The abolition of slavery and the memory of resistance to achieve equal rights for black people in New York rests firmly on the participation of Bridge Street African Wesleyan Methodist Episcopal Church members. Freedom rests firmly on their shoulders. Bridge Street AWME became a refuge for the black community after the New York City Draft Riots, and its members were initiators of an African Free School. Welcoming the likes of abolitionist, armed scout and spy, and one of the most successful leaders on the Underground Railroad Harriet Tubman, abolitionist and writer Frederick Douglas, historian and activist William Wells Brown, and abolitionist Theodore Tilton to speak post-Emancipation, Bridge Street AWME served as a pillar of Black Brooklyn. The church’s original location in Downtown Brooklyn “is designated as a New York City historical landmark and yet, there is a barely visible unofficial marker outside the building that truly commemorates the historic feats of the black community. The building is now named for a Polytechnic alumni who paid for its restoration,” mirroring a history of larger commemorative works narrating the stories of those who have money, and have power, and have European ancestry.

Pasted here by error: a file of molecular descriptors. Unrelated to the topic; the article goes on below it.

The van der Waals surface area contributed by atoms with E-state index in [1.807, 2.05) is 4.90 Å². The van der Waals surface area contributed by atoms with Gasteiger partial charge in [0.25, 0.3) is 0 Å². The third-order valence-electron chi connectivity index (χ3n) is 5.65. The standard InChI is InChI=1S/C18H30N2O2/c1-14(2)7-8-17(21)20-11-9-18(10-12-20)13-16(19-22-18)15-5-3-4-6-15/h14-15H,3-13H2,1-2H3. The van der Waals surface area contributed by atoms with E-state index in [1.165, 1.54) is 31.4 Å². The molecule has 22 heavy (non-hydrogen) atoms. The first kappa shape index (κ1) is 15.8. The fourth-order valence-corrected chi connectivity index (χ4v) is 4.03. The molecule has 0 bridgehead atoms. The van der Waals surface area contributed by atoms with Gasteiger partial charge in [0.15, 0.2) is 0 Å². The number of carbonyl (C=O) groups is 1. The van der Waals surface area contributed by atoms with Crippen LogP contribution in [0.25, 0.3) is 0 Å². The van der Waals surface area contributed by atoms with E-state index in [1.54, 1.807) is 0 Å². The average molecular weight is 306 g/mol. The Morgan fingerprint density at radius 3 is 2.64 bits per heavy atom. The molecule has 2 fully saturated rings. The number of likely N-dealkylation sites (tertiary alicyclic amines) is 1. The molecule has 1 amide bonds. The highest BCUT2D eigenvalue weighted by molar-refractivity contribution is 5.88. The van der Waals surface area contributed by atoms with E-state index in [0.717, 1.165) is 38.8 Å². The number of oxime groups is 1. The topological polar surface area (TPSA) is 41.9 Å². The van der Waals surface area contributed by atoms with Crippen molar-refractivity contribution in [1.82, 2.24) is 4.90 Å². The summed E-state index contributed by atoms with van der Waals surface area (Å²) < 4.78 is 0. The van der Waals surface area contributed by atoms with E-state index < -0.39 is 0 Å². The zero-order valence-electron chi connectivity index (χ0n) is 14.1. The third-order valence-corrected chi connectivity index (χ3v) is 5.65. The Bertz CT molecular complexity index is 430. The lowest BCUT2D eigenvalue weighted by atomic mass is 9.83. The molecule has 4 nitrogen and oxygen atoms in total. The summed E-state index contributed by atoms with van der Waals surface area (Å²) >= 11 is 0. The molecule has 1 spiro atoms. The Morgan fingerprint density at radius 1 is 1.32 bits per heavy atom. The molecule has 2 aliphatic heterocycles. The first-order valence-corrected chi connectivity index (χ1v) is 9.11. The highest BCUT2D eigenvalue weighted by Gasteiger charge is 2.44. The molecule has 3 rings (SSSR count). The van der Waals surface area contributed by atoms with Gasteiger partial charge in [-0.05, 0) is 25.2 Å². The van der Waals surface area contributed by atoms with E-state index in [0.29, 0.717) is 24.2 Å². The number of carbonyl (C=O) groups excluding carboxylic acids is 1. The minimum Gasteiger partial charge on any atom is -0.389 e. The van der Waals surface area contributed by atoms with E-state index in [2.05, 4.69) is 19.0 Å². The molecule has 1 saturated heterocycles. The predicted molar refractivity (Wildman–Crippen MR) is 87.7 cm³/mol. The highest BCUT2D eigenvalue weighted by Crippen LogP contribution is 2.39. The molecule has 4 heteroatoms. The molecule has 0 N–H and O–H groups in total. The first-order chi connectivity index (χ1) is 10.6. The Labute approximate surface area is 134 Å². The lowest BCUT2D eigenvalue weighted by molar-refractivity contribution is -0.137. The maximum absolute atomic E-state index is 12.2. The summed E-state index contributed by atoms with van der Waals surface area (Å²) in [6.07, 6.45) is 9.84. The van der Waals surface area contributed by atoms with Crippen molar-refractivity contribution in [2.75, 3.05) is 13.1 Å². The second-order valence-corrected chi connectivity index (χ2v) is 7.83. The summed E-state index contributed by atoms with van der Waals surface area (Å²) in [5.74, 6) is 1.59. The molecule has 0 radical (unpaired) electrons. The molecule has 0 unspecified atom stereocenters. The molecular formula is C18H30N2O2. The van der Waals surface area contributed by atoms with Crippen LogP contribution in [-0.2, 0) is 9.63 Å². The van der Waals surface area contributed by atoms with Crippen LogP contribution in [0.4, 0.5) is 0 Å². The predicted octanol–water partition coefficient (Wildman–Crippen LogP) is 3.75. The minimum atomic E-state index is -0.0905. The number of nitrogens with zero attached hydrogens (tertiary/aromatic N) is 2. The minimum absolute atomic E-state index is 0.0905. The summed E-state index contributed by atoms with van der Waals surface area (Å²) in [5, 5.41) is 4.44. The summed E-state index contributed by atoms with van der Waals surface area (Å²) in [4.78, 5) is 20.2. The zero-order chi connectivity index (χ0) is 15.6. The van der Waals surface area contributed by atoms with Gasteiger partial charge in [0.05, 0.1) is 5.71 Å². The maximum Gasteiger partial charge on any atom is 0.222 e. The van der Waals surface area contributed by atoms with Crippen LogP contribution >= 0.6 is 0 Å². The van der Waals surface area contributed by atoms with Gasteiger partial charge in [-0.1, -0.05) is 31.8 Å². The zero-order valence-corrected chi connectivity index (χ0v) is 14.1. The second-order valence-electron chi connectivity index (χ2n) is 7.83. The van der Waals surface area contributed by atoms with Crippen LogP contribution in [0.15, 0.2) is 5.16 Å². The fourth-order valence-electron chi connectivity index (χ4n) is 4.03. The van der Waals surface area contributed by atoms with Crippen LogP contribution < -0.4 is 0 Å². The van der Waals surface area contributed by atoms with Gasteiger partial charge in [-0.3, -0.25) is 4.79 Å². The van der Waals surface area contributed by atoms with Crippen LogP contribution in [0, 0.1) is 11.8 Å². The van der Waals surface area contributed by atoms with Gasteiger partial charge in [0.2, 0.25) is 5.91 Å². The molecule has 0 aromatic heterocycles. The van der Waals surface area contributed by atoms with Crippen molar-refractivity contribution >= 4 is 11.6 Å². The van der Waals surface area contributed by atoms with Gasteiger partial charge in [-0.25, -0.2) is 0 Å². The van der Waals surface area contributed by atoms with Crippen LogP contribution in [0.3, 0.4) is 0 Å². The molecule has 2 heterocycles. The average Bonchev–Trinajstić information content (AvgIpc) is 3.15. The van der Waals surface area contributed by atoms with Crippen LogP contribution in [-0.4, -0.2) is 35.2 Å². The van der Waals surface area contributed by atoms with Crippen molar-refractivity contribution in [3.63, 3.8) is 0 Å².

While walking towards this church, two women walked towards me. The taller one with a cane gets a little close after she steps out of the street and asks, “You know ‘bout this church?” I say confidently, “I sure do!” Unconvinced, she leans a little closer, turns up her head, and asks “What about it?,” ready to put me in my place if I got the answer wrong. I spewed off all I remembered about the church—a critical player in the abolition of slavery, a place of community for Black Brooklyn, and a station on the Underground Railroad. At the last point, she looked towards the woman who walked across the street with her, a woman I presume she knew well from the church, with a look and silent gesture that either meant “I told you so!” or “This girl knows her stuff.”
Used with Permission: Brooklyn Public Library—Brooklyn Collection